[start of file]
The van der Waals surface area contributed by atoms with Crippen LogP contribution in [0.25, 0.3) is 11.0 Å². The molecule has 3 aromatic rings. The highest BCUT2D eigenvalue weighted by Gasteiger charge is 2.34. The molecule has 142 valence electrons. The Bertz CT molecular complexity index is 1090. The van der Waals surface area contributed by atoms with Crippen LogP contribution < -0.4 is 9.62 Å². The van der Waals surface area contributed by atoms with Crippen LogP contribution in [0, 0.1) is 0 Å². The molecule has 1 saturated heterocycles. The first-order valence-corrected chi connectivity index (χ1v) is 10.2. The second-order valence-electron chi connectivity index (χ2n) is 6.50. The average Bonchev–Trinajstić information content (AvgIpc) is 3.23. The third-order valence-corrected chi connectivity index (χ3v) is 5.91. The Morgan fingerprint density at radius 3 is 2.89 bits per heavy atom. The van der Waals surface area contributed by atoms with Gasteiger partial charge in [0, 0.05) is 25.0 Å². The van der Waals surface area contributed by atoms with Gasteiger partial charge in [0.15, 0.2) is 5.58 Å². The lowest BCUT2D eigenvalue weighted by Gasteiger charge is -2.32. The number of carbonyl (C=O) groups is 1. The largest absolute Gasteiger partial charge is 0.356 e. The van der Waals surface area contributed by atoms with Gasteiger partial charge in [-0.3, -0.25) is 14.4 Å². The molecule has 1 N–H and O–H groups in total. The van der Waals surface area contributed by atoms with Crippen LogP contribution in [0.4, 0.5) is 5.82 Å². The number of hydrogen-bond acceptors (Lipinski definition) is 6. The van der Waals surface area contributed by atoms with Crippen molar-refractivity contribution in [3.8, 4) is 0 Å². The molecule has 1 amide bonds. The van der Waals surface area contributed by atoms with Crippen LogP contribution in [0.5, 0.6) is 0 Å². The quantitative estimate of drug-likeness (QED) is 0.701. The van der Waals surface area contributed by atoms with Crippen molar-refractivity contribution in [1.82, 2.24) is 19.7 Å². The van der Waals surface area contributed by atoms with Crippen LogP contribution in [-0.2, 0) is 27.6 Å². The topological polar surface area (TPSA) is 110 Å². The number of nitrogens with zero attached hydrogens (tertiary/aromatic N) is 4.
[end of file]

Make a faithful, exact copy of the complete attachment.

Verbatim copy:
The van der Waals surface area contributed by atoms with Crippen LogP contribution in [0.25, 0.3) is 11.0 Å². The molecule has 3 aromatic rings. The highest BCUT2D eigenvalue weighted by Gasteiger charge is 2.34. The molecule has 142 valence electrons. The Bertz CT molecular complexity index is 1090. The van der Waals surface area contributed by atoms with Crippen LogP contribution < -0.4 is 9.62 Å². The van der Waals surface area contributed by atoms with Crippen LogP contribution in [0, 0.1) is 0 Å². The molecule has 1 saturated heterocycles. The first-order valence-corrected chi connectivity index (χ1v) is 10.2. The second-order valence-electron chi connectivity index (χ2n) is 6.50. The average Bonchev–Trinajstić information content (AvgIpc) is 3.23. The third-order valence-corrected chi connectivity index (χ3v) is 5.91. The Morgan fingerprint density at radius 3 is 2.89 bits per heavy atom. The van der Waals surface area contributed by atoms with Gasteiger partial charge in [0, 0.05) is 25.0 Å². The van der Waals surface area contributed by atoms with Gasteiger partial charge in [0.15, 0.2) is 5.58 Å². The lowest BCUT2D eigenvalue weighted by Gasteiger charge is -2.32. The number of carbonyl (C=O) groups is 1. The largest absolute Gasteiger partial charge is 0.356 e. The van der Waals surface area contributed by atoms with Gasteiger partial charge in [-0.3, -0.25) is 14.4 Å². The molecule has 1 N–H and O–H groups in total. The van der Waals surface area contributed by atoms with Crippen LogP contribution in [0.4, 0.5) is 5.82 Å². The number of hydrogen-bond acceptors (Lipinski definition) is 6. The van der Waals surface area contributed by atoms with Crippen molar-refractivity contribution in [3.8, 4) is 0 Å². The molecule has 1 amide bonds. The van der Waals surface area contributed by atoms with Crippen LogP contribution in [0.5, 0.6) is 0 Å². The quantitative estimate of drug-likeness (QED) is 0.701. The van der Waals surface area contributed by atoms with Crippen molar-refractivity contribution in [1.82, 2.24) is 19.7 Å². The van der Waals surface area contributed by atoms with Crippen LogP contribution in [-0.2, 0) is 27.6 Å². The topological polar surface area (TPSA) is 110 Å². The number of nitrogens with zero attached hydrogens (tertiary/aromatic N) is 4.